Deworming drugs for treating soil-transmitted intestinal worms in children: effects on growth and school performance.

Taylor-Robinson, DC ORCID: 0000-0002-5828-7724, Jones, AP and Garner, P ORCID: 0000-0002-0607-6941
(2007) Deworming drugs for treating soil-transmitted intestinal worms in children: effects on growth and school performance. The Cochrane database of systematic reviews (4). CD000371-.

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<h4>Background</h4>In areas where intestinal worm infections occur, the World Health Organization recommends treating all school children at regular intervals with deworming drugs to improve growth and school performance. The evidence base for this policy needs to be established for countries to commit resources to implement these programmes.<h4>Objectives</h4>To summarize the effects of deworming drugs used to treat soil-transmitted intestinal worms (nematode geohelminths) on growth and school performance in children.<h4>Search strategy</h4>In May 2007, we searched the Cochrane Infectious Diseases Group Specialized Register, CENTRAL (The Cochrane Library 2007, Issue 2), MEDLINE, EMBASE, LILACS, mRCT, and reference lists.<h4>Selection criteria</h4>Randomized and quasi-randomized controlled trials (RCTs) comparing deworming drugs for geohelminth worms with placebo or no treatment in children aged 16 years or less, reporting on growth, nutritional status, school performance, or cognition tests.<h4>Data collection and analysis</h4>Two authors independently assessed the trials and evaluated methodological quality; one author extracted data, and another checked a sample. Continuous data were analysed using the weighted mean difference (WMD) with 95% confidence intervals (CI). The random-effects model (RE model) was used in the presence of statistically significant heterogeneity.<h4>Main results</h4>Thirty-four RCTs, including six cluster-RCTs, met the inclusion criteria. Four trials had adequate allocation concealment, and three cluster-RCTs failed to take design effects into account in their analysis. Weight increased after one dose of a deworming drug (WMD 0.34 kg, 95% CI 0.05 to 0.64, RE model; 2448 children, 9 trials); however, there was considerable heterogeneity between trials that was not explained by background intestinal worm infection or intensity. A meta-analysis of multiple dose trials reporting on outcomes within a year of starting treatment showed no significant difference in weight gain (1714 children, 6 trials); however, one cluster-RCT did show effects on weight at one year in a subgroup analysis. In the seven multiple dose trials with follow up beyond 12 months, only one showed a significant increase in weight. Six of seven trials reported clear data on cognitive tests and school performance: five reported no significant effects, and one showed some improvements in three out of 10 cognitive tests.<h4>Authors' conclusions</h4>Deworming drugs used in targeted community programmes may be effective in relation to weight gain in some circumstances but not in others. No effect on cognition or school performance has been demonstrated.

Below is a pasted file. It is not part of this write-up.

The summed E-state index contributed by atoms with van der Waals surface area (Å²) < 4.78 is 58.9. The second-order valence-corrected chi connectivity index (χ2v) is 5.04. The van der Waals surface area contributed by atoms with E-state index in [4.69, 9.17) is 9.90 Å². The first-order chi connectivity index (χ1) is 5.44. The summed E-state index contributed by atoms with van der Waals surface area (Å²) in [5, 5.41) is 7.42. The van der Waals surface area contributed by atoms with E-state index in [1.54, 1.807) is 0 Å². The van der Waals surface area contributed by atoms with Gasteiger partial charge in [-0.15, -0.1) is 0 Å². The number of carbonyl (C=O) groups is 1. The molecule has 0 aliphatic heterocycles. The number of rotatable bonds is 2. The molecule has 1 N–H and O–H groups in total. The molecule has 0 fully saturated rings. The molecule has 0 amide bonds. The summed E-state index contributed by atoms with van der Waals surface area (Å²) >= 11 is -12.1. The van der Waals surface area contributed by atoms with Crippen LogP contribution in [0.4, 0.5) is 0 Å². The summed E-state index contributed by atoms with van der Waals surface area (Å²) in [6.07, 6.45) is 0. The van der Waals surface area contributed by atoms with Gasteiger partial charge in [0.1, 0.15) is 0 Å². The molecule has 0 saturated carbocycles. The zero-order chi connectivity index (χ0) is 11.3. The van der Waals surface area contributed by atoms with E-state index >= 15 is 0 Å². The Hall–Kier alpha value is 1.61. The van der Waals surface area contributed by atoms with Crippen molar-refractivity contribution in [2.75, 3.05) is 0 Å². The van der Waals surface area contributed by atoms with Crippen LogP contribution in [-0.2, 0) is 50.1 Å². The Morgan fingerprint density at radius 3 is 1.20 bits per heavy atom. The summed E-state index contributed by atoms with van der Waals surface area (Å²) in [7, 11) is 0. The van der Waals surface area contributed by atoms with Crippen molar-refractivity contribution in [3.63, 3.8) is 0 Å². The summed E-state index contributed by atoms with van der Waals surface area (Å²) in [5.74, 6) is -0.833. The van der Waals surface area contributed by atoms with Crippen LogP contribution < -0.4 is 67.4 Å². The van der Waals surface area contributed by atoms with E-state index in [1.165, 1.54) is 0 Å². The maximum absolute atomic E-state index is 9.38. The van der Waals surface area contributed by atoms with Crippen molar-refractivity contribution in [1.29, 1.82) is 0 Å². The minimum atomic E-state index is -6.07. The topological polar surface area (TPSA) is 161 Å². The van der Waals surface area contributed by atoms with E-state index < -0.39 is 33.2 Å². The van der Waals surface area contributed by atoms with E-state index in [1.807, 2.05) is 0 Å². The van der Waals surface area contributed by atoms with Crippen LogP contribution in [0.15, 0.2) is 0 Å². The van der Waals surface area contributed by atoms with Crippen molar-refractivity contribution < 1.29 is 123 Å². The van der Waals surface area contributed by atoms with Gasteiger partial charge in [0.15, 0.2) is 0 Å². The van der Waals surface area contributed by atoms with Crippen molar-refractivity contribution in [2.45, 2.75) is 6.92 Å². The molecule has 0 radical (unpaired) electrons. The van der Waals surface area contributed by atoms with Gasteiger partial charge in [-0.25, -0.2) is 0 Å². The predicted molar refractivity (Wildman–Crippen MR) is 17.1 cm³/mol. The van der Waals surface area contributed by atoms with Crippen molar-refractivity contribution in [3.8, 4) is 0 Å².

Item Type: Article
Additional Information: This version first published online: 17th October 2007 in Issue 4, 2007. Full-text for this item only available by clicking on the doi link provided or accessing it from the Cochrane Database of Systematic Reviews website As the Cochrane Reviews are regularly updated as new evidence emergences and in response to feedback, the Cochrane Database of Systematic Reviews should be consulted for the most recent version. The bibliographic information provided in the metadata is for the original electronic version prior to any revision. The item should be cited as : This record should be cited as: Taylor-Robinson DC, Jones AP, Garner P. Deworming drugs for treating soil-transmitted intestinal worms in children: effects on growth and school performance. Cochrane Database of Systematic Reviews 2007, Issue 4. Art. No.: CD000371. DOI: 10.1002/14651858.CD000371.pub3.
Uncontrolled Keywords: Humans, Helminthiasis, Intestinal Diseases, Parasitic, Weight Gain, Anthelmintics, Child Development, Cognition, Nutritional Status, Growth, Adolescent, Child, Child, Preschool, Randomized Controlled Trials as Topic
Subjects: ?? RA0421 ??
Divisions: Faculty of Health and Life Sciences
Depositing User: Symplectic Admin
Date Deposited: 14 Aug 2008 11:37
Last Modified: 17 Dec 2022 00:50
DOI: 10.1002/14651858.cd000371.pub3
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